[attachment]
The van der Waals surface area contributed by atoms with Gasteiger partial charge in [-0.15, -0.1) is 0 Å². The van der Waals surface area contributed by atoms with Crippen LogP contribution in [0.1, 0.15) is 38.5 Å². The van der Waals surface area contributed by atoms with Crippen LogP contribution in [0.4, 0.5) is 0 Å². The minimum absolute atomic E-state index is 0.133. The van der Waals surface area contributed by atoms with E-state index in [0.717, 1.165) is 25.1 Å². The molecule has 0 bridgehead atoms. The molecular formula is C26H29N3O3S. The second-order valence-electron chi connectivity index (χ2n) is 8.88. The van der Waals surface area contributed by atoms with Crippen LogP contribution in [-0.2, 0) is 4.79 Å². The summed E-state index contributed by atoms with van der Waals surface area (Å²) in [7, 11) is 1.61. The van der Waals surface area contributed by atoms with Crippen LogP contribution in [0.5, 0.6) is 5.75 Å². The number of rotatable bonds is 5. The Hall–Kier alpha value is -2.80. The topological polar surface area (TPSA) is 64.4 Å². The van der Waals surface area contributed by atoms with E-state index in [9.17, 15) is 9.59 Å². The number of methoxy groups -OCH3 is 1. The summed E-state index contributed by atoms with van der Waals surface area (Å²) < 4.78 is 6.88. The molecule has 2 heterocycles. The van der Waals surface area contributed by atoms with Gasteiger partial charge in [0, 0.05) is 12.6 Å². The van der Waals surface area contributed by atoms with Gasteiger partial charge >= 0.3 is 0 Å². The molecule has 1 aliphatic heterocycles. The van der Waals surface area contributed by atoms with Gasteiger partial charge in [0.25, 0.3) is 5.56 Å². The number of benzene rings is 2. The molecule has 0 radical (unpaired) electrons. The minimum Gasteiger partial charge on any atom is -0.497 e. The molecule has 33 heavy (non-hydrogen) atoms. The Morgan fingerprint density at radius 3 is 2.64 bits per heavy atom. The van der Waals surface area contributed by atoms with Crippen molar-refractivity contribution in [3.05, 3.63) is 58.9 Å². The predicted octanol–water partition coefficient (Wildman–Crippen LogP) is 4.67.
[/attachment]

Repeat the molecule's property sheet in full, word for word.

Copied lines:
The van der Waals surface area contributed by atoms with Gasteiger partial charge in [-0.15, -0.1) is 0 Å². The van der Waals surface area contributed by atoms with Crippen LogP contribution in [0.1, 0.15) is 38.5 Å². The van der Waals surface area contributed by atoms with Crippen LogP contribution in [0.4, 0.5) is 0 Å². The minimum absolute atomic E-state index is 0.133. The van der Waals surface area contributed by atoms with E-state index in [0.717, 1.165) is 25.1 Å². The molecule has 0 bridgehead atoms. The molecular formula is C26H29N3O3S. The second-order valence-electron chi connectivity index (χ2n) is 8.88. The van der Waals surface area contributed by atoms with Crippen LogP contribution in [-0.2, 0) is 4.79 Å². The summed E-state index contributed by atoms with van der Waals surface area (Å²) in [7, 11) is 1.61. The van der Waals surface area contributed by atoms with Crippen LogP contribution in [0.5, 0.6) is 5.75 Å². The number of rotatable bonds is 5. The Hall–Kier alpha value is -2.80. The topological polar surface area (TPSA) is 64.4 Å². The van der Waals surface area contributed by atoms with E-state index in [9.17, 15) is 9.59 Å². The number of methoxy groups -OCH3 is 1. The summed E-state index contributed by atoms with van der Waals surface area (Å²) < 4.78 is 6.88. The molecule has 2 heterocycles. The van der Waals surface area contributed by atoms with Gasteiger partial charge in [0, 0.05) is 12.6 Å². The van der Waals surface area contributed by atoms with Gasteiger partial charge >= 0.3 is 0 Å². The molecule has 1 aliphatic heterocycles. The van der Waals surface area contributed by atoms with Gasteiger partial charge in [0.25, 0.3) is 5.56 Å². The number of benzene rings is 2. The molecule has 0 radical (unpaired) electrons. The minimum Gasteiger partial charge on any atom is -0.497 e. The molecule has 33 heavy (non-hydrogen) atoms. The Morgan fingerprint density at radius 3 is 2.64 bits per heavy atom. The van der Waals surface area contributed by atoms with Crippen molar-refractivity contribution in [3.05, 3.63) is 58.9 Å². The predicted octanol–water partition coefficient (Wildman–Crippen LogP) is 4.67.